V. Business Permit of OPC Philippines
SEC approved Certificate of Incorporation of OPC in Philippines would then be used for registration of OPC with business permit with the local government (city or municipality) of location. Without a business permit, your operation will be tagged as illegal in Philippines so this is a must. Forms and requirements for securing business permit of OPC in Philippines would vary for each local government along with license and other fees so I suggest you closely deal with the local government of location. At end process, you should secure an occupancy permit and a business permit for your OPC in Philippines.
VI. Tax Authority & Employee Welfare Registrations of OPC Philippines
With the business permit of your OPC in Philippines, you may now proceed to the tax authority (Bureau of Internal Revenue) for the tax identification number (TIN), books of accounts, and invoicing. You will need to fill out BIR forms registrations, pay registration fee and documentary stamp tax on OPC capitalization along with the lease contract, if any, and for printing of documents for invoicing.
Simultaneously, you may proceed with further with employee welfare registrations of your OPC in Philippines – Social Security System (SSS), Philippine Health Insurance System (PHIC), and Home Development Mutual Fund (HDMF). To register, you need to have at least one (1) employee number for SSS, PHIC, HDMF that you need to indicate in those forms.
VII. Other Government Agency Registrations of OPC Philippines
The above constitutes the basic government agencies for OPC registration in Philippines but at times, other agencies could be involved depending on intended operations of your OPC in Philippines and you may have to register further such as Import/Export license with Bureau of Customs (BOC) for trading or wholesaling of imported goods, product registration with Food and Drugs Administration (FDA), and securing secondary license for some businesses like lending companies. For your foreign investment in paid-up capitalization of OPC in Philippines, you may opt to undergo registration of foreign direct (FDI) with Bangko Sentral ng Pilipinas (BSP) for future reference in sourcing foreign currencies from banks for repatriation of capital and profits from your OPC in the Philippines.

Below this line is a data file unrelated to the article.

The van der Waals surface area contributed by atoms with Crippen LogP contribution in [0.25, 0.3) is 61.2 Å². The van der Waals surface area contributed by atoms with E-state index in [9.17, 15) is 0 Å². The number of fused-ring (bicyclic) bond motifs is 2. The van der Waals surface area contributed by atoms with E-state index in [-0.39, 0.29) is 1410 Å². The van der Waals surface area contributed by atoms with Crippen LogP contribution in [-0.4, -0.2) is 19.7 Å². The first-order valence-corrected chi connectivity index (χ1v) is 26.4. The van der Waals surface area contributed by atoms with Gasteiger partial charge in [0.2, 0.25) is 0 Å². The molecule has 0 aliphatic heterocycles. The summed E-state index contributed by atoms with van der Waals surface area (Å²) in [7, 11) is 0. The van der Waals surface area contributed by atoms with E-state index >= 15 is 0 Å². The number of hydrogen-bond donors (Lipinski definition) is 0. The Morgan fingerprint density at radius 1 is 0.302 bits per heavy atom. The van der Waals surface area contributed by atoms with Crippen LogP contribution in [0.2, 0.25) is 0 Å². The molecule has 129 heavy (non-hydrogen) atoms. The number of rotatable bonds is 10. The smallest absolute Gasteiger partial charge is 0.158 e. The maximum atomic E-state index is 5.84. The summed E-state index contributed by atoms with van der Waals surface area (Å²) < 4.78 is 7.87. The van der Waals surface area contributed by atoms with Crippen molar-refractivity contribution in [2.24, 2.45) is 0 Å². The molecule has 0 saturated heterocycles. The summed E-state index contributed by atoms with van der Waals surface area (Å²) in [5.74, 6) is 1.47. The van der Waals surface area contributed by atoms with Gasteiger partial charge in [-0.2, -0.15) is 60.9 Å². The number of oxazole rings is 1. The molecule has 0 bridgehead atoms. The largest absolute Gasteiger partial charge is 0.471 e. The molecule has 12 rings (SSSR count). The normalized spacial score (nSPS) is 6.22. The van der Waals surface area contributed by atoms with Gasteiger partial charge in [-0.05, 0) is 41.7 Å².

VIII. OPC Registration timelines and related costs/ expenses to register in Philippines
Timelines and costs, I would say, are variables. At times government agencies would have processing timelines that you could refer but as issues arise, they adjust accordingly. Costs at time could depend on the amount of capitalization of your OPC in Philippines as SEC and other fees are based on capitalization for initial registration. At any rate, we could estimate a processing timeline 30 to 40 working days to process your OPC registration in Philippines and basic registration costs and expenses for government fees, taxes, and related expenses of US$500.00 to US$1,000.00 for OPC with capitalization of not more than US$20,000.00 (PhP1M equivalent, more or less). If you would prefer professional assistance, professional fees for OPC registration in Philippines would likewise vary among professional firms and entities engaged in business set-up in Philippines.
The above provides the basics of OPC registration in the Philippines that could serve as a guide in developing basic understanding that could prove useful in dealing with OPC registration in the Philippines.
About the author:
Marie Joy B. Crebillo is a member of the para-legal team of Tax and Accounting Center, Inc. dealing with company set-up in the Philippines for local and foreign clientele and registrations with other government agencies (SEC, BIR, PEZA, etc) along with corporate works related to corporate secretarial and resident agent functions. She is also the Team Lead of the Government Processing Team at G. Pagaspaspas Partner’s & Co. CPAs (a full service arm accounting firm based in Makati City, Metro Manila, Philippines).
Disclaimer: This is for purposes of academic discussions only as personally summarized by the author, not of Tax and Accounting Center, Inc. and is not a substitute for an expert opinion. Please consult your preferred tax and/or legal consultant for the specific details applicable to your circumstances.